Comment [u5]: Symbolic – represents the jubilance felt by those who were relieved that the war had ended, generating a sense of relief Comment [u6]: Symbolic – represents how even the adults celebrated the event by having a little fun – something they had not been able to do for many years. Comment [u7]: Symbolic- represents how separated families got back together after the war Comment [u8]: Symbolic – represents how the cities were literally empty no, with nothing at all left untouched. Comment [u9]: Symbolic – represents that how many people were lost Comment [u10]: Symbolic – represents how, in the countries that “won” after the war, as the people there could not feel the direct effects of how the war was ended (atomic bomb), and no-one could imagine it, people celebrated, instead of mourned.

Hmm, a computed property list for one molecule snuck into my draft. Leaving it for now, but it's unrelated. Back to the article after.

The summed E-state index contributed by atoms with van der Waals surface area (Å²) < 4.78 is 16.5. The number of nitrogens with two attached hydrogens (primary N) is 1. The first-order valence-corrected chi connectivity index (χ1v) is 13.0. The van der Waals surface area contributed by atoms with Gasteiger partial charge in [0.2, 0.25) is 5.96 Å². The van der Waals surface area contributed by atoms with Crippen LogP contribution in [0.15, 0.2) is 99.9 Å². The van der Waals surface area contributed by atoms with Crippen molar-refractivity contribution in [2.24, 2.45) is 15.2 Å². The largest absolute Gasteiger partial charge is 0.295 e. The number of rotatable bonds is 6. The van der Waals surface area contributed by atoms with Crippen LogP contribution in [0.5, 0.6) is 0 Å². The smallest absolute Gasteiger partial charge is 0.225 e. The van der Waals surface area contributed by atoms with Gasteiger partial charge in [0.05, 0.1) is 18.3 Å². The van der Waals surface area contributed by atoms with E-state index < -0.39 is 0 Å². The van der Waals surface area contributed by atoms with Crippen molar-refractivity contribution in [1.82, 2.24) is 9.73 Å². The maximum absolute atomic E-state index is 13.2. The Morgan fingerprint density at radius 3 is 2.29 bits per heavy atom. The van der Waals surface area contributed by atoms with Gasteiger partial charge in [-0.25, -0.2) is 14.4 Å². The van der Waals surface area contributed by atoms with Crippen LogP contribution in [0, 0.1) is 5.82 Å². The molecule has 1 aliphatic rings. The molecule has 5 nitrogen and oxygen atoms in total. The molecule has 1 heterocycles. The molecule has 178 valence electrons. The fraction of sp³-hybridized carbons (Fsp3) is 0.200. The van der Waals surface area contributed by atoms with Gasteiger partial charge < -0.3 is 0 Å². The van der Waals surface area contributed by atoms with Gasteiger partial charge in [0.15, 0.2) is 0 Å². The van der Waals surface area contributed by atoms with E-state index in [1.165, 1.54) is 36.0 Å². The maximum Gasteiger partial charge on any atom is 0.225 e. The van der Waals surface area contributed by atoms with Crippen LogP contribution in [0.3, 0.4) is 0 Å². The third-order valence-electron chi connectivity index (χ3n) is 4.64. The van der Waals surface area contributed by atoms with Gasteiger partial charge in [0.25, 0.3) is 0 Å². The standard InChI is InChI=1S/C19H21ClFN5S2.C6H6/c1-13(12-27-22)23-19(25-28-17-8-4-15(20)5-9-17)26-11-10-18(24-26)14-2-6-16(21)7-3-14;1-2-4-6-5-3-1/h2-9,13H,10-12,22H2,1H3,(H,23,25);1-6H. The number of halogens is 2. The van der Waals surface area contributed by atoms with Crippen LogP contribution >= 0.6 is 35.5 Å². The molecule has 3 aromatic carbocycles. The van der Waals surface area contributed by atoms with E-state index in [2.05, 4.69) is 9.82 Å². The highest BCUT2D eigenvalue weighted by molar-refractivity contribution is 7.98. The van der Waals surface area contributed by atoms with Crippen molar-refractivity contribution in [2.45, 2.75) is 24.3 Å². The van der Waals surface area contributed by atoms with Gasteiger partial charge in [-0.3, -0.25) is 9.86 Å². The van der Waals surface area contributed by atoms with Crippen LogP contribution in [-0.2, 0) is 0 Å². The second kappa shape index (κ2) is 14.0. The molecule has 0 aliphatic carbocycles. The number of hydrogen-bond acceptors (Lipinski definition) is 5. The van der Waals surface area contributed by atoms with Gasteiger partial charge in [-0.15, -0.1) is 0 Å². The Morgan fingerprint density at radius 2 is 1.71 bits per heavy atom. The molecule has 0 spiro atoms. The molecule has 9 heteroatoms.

Comment [u11]: Juxtaposition – sharp contrast from cheerful and happy that the war was over to suddenly a sombre tone that was full of guilt and sadness. Comment [u12]: First person – generates a point of view of the poet Comment [u13]: Symbolic – represents the guilt that was felt for having to decimate over 200000 people in order to win this war and the fear because of the atomic bomb existing Comment [u14]: Personification – human nature Comment [u15]: Symbolic – represents how, only after the people of the “winning” countries realised the extent of the … Comment [u16]: Metaphor – represents the never-ending guilt over the destruction caused. Comment [u17]: No rhyming pattern detected Comment [u18]: Structured to be like a story, many symbolic words and phrases. Comment [u19]: * English Poetry Analysis Commentary * Official draft’